"We heard from residents who mentioned how difficult it can be to search through departments and find the right information on the current website," said Chief Digital Officer Lauren Lockwood. "By pulling content from various departments into Topic pages, we're able to organize resources in a more intuitive way."

While the pilot site focuses on topic pages as a new way to discover tools and resources, the redesigned City website will eventually include additional ways for residents to easily find the content they need, including a more robust menu and navigation bar.

The pilot website is a work in progress and will continue to grow and change in the coming months with an expected full launch of the new Boston.gov site later in 2016. In the meantime, the current website (www.CityofBoston.gov) will operate as usual.

The effort is being led by the City's Digital Team in partnership with IDEO, an award-winning global design firm, and Boston-based Acquia, a leading local technology provider. To receive updates on this project, sign up at Next.Boston.gov.

About the City of Boston's Digital Team
The Digital Team is part of the City's Department of Innovation and Technology and focuses on delivering digital services that are welcoming, highly useful, and designed around the needs of the Boston community.
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One Year In: New York Website Redesign Drives Major Traffic Gains [Dec. 23, 2015]

Submitted on
Wednesday, December 23, 2015
,
StateScoop

By Alex Koma

A year after New York state unveiled its first website redesign in more than 15 years, state officials say the update was well worth the wait.

Even Gov. Andrew Cuomo is touting the new NY.gov‘s record-breaking traffic numbers: The website’s page views quadrupled to 17.2 million from 3.9 million a year ago, according to the state’s Office of Information Technology Services. The office also reported seeing double the number of users overall and triple the amount of mobile traffic, and noted the rate at which users leave the site after visiting just one page has declined by more than 20 percent.

Melanie Galinski, the site’s general manager, attributed the bump to significant improvements on the site.

Before the update, “any time we wanted to make a change it required an engineer,” Galinski told StateScoop. “We had a broken search, it was impossible to use on any type of mobile device, full of dead links. It just definitely had the out of touch, out of date, out of order type feel.”

Now she said the site uses responsive design, a more powerful search function and a section that “customizes information around government to the citizen” based on where they live in the state. There were editorial changes as well: The new site lays out available government services in plain language and groups them by category rather than by the agency that runs them, making transactions easier to complete and keeping people coming back for more.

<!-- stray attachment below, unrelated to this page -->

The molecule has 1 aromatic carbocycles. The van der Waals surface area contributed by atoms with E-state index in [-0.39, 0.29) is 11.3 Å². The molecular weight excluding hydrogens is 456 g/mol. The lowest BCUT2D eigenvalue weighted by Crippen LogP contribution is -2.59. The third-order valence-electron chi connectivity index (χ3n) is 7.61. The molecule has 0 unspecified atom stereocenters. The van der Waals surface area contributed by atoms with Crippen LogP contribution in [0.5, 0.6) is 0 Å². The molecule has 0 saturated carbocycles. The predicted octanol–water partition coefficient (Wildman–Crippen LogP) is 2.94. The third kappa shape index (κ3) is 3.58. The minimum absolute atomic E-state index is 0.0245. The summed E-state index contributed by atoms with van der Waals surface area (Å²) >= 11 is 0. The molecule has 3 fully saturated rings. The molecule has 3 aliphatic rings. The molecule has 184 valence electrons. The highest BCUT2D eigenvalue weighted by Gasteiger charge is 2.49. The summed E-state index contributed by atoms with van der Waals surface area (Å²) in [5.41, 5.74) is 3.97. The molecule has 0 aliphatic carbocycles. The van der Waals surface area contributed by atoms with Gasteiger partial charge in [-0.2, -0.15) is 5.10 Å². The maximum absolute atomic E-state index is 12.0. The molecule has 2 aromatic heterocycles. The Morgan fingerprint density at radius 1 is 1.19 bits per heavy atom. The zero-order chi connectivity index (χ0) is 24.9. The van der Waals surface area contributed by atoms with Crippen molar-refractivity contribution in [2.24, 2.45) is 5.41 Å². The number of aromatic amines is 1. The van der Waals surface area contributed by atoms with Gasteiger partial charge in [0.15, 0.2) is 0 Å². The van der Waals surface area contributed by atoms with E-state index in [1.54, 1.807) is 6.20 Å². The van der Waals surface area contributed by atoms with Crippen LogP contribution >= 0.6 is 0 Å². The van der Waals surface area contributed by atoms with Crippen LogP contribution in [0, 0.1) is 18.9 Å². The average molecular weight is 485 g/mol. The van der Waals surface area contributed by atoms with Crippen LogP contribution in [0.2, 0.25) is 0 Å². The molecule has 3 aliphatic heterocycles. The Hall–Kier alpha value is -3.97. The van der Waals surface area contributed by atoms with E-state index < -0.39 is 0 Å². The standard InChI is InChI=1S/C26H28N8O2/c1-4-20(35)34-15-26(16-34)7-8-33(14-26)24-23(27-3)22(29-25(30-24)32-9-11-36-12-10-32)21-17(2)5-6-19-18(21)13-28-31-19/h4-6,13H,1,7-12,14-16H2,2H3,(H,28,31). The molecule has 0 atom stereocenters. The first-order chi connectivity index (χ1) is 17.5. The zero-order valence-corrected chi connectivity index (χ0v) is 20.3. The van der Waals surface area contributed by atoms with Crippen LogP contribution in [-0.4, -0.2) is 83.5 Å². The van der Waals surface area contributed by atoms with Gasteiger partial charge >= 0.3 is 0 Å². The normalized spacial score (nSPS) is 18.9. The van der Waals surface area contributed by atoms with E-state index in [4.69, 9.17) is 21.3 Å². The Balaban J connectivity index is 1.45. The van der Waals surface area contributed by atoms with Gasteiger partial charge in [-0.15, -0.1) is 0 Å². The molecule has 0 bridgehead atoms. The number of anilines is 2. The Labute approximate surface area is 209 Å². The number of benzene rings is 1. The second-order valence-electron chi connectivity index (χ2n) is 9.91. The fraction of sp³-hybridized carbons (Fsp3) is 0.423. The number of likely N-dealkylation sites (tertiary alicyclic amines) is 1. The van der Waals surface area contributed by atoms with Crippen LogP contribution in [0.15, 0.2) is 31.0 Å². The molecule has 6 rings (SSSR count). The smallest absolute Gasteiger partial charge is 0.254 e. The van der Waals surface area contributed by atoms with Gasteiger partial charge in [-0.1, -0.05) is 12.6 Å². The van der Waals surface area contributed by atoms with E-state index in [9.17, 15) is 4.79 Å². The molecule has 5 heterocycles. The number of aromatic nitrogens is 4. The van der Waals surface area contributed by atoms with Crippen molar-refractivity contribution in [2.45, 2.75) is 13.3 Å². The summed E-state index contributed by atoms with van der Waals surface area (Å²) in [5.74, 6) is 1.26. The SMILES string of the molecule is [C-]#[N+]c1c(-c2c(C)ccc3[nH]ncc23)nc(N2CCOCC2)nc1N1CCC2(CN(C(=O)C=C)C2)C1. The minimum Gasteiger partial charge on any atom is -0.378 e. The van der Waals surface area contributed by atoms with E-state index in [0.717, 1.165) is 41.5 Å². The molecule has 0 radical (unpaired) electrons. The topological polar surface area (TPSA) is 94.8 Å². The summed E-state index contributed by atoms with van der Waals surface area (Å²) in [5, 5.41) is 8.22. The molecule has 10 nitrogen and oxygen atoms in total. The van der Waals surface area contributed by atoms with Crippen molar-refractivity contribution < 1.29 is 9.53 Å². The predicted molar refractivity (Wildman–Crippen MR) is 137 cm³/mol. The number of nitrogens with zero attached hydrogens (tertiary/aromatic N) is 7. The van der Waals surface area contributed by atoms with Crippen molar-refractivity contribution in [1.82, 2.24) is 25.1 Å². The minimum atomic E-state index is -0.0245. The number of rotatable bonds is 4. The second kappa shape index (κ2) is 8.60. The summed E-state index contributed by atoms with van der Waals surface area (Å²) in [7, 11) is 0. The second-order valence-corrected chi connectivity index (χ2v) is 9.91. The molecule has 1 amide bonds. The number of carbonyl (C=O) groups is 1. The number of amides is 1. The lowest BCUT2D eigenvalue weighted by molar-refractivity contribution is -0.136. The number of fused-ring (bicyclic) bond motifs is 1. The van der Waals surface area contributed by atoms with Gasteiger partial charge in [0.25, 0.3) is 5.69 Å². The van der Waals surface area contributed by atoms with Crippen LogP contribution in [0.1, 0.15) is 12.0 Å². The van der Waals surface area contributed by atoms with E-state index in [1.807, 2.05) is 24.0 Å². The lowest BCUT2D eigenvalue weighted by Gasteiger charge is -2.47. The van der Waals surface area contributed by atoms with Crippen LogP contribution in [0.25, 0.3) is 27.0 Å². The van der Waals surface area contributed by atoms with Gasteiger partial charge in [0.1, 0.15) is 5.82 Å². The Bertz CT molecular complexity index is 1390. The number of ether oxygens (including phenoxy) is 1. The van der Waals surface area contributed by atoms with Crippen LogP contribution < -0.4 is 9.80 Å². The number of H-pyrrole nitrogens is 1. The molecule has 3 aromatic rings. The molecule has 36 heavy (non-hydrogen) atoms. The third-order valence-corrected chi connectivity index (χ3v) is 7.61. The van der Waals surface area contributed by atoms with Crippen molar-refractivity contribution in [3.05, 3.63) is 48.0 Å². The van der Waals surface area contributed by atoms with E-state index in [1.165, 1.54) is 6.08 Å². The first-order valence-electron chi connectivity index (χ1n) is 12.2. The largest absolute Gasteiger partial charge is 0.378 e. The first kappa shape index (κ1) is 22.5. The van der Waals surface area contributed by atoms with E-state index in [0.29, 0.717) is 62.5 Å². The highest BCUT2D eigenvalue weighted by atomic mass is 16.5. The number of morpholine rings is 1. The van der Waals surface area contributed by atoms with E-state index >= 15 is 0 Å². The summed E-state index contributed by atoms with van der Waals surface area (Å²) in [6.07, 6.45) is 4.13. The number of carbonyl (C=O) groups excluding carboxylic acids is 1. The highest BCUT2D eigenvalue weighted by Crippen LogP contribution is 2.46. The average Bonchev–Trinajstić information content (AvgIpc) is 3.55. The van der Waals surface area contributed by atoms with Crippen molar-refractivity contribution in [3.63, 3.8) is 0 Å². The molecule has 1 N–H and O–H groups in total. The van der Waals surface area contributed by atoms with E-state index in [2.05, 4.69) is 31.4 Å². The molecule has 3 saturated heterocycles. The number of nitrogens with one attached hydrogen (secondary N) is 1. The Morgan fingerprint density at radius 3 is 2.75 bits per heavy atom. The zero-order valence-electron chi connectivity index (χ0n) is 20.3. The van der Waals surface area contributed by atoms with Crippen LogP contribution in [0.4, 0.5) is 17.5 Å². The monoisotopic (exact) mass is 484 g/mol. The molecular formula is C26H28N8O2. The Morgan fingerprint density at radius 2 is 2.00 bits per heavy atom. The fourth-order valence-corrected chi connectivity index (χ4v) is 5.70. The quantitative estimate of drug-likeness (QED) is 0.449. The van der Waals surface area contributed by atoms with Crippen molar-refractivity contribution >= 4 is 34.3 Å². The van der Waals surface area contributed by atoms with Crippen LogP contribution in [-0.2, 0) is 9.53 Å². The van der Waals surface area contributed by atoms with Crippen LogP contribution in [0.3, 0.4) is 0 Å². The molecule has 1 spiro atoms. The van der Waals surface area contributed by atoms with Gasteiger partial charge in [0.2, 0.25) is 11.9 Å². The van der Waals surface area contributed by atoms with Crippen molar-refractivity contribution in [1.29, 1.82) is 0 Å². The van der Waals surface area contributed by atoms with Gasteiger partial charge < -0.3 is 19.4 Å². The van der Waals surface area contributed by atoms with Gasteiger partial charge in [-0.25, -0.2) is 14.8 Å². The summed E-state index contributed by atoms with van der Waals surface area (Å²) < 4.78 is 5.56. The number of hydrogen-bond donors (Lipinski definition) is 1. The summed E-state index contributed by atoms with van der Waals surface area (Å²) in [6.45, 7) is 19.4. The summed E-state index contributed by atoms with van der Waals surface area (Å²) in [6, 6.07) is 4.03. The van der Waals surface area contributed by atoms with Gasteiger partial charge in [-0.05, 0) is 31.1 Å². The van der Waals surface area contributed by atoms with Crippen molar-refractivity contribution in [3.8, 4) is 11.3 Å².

Overall, it’s easier to use, she said.

“I think people aren’t as frustrated as they used to be,” Galinski said.

For the redesign, Galinski and her team decided to work with software-as-a-service company Acquia to use open-source web content management platform Drupal. The changes the team made were crucial for ramping up the site’s mobile traffic, Galinski said. Her staff recorded more than 1.9 million mobile sessions over the last year with the new site, compared to just over 524,000 a year ago. She credits the site’s responsive design for ending the “pinching and squeezing” required to use the old site on a mobile device, and building that traffic in the process.

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The Reverse Web and What Government Must Do to Adapt [Dec. 22, 2015]

Submitted on
Thursday, December 22, 2016
,
The Mandarin

Governments and public agencies should begin thinking of themselves not as depositories of information for citizens to access at will, but instead reposition as technology platforms providing useful insights before citizens realise they are even needed.

This is the position of Drupal creator and Acquia co-founder and CTO Dries Buytaert, who says governments should take heed of the gradual rise of the “reverse web”, wherein fewer citizens actively search for the information they need and instead are provided that information, along with relevant insights and calls to action, by platforms with knowledge of their behaviour.

“I think governments need to think of themselves as platforms,” said Buytaert. “They need to offer a core set of capabilities available to government departments, and then enable agencies to innovate and transform services, or build on top of that platform.”

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How to Build Boston's Next Anchor Company [Dec. 15, 2015]

Submitted on
Thursday, January 14, 2016
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BostInno

By Kyle Alspach

Plenty of entrepreneurs start companies with the goal of building something small, and then selling. Acquia, which now has 720 employees, and Localytics, which employs 250, were clearly never those types of companies. So it’s no coincidence that they're two of Boston’s best candidates for becoming our next “anchor” companies—firms that grow to large scale, stay independent over the long term, hire people in droves and stimulate the formation of new startups. Acquia CEO Tom Erickson recalled an early conversation he had with company co-founder and CTO Dries Buytaert: “He said to me, ‘I want to build a company that is the only company I ever work in.’”